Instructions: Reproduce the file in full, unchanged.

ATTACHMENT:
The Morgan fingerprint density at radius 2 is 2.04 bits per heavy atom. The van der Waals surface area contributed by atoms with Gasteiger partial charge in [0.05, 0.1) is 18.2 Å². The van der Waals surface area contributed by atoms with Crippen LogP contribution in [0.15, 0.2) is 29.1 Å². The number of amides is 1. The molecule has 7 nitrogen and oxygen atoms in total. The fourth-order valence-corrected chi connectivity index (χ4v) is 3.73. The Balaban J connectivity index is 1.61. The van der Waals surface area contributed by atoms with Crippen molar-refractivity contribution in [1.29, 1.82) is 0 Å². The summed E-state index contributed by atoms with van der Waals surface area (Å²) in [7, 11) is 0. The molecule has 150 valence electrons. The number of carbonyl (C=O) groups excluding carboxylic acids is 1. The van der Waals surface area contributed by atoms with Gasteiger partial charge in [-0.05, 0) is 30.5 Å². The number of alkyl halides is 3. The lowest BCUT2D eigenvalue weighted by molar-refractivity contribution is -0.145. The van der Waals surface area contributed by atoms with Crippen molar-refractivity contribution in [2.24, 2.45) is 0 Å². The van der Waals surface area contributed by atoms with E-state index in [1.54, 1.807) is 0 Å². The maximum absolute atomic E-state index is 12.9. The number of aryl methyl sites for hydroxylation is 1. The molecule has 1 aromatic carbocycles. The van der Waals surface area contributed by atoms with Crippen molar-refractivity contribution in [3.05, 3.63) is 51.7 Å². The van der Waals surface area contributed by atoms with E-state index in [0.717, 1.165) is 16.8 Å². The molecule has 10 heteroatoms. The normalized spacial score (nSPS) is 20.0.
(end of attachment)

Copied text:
The Morgan fingerprint density at radius 2 is 2.04 bits per heavy atom. The van der Waals surface area contributed by atoms with Gasteiger partial charge in [0.05, 0.1) is 18.2 Å². The van der Waals surface area contributed by atoms with Crippen LogP contribution in [0.15, 0.2) is 29.1 Å². The number of amides is 1. The molecule has 7 nitrogen and oxygen atoms in total. The fourth-order valence-corrected chi connectivity index (χ4v) is 3.73. The Balaban J connectivity index is 1.61. The van der Waals surface area contributed by atoms with Crippen molar-refractivity contribution in [1.29, 1.82) is 0 Å². The summed E-state index contributed by atoms with van der Waals surface area (Å²) in [7, 11) is 0. The molecule has 150 valence electrons. The number of carbonyl (C=O) groups excluding carboxylic acids is 1. The van der Waals surface area contributed by atoms with Gasteiger partial charge in [-0.05, 0) is 30.5 Å². The number of alkyl halides is 3. The lowest BCUT2D eigenvalue weighted by molar-refractivity contribution is -0.145. The van der Waals surface area contributed by atoms with Crippen molar-refractivity contribution in [2.24, 2.45) is 0 Å². The van der Waals surface area contributed by atoms with E-state index in [1.54, 1.807) is 0 Å². The maximum absolute atomic E-state index is 12.9. The number of aryl methyl sites for hydroxylation is 1. The molecule has 1 aromatic carbocycles. The van der Waals surface area contributed by atoms with Crippen molar-refractivity contribution in [3.05, 3.63) is 51.7 Å². The van der Waals surface area contributed by atoms with E-state index in [0.717, 1.165) is 16.8 Å². The molecule has 10 heteroatoms. The normalized spacial score (nSPS) is 20.0.